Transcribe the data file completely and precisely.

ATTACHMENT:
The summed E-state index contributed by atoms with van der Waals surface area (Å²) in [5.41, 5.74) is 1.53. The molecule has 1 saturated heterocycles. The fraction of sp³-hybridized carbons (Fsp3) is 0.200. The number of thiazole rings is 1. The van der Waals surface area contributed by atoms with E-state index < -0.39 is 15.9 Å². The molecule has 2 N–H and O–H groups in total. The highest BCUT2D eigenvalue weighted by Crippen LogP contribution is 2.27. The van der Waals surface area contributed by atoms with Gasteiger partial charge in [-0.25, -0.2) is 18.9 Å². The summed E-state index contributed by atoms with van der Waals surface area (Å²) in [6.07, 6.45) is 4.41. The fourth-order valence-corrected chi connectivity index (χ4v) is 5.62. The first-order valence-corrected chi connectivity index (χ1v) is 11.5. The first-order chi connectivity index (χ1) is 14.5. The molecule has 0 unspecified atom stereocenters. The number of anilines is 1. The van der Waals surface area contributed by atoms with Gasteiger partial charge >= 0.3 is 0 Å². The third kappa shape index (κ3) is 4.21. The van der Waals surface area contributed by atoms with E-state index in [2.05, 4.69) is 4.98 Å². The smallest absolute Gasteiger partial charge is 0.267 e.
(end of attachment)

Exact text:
The summed E-state index contributed by atoms with van der Waals surface area (Å²) in [5.41, 5.74) is 1.53. The molecule has 1 saturated heterocycles. The fraction of sp³-hybridized carbons (Fsp3) is 0.200. The number of thiazole rings is 1. The van der Waals surface area contributed by atoms with E-state index < -0.39 is 15.9 Å². The molecule has 2 N–H and O–H groups in total. The highest BCUT2D eigenvalue weighted by Crippen LogP contribution is 2.27. The van der Waals surface area contributed by atoms with Gasteiger partial charge in [-0.25, -0.2) is 18.9 Å². The summed E-state index contributed by atoms with van der Waals surface area (Å²) in [6.07, 6.45) is 4.41. The fourth-order valence-corrected chi connectivity index (χ4v) is 5.62. The first-order valence-corrected chi connectivity index (χ1v) is 11.5. The first-order chi connectivity index (χ1) is 14.5. The molecule has 0 unspecified atom stereocenters. The number of anilines is 1. The van der Waals surface area contributed by atoms with Gasteiger partial charge >= 0.3 is 0 Å². The third kappa shape index (κ3) is 4.21. The van der Waals surface area contributed by atoms with E-state index in [2.05, 4.69) is 4.98 Å². The smallest absolute Gasteiger partial charge is 0.267 e.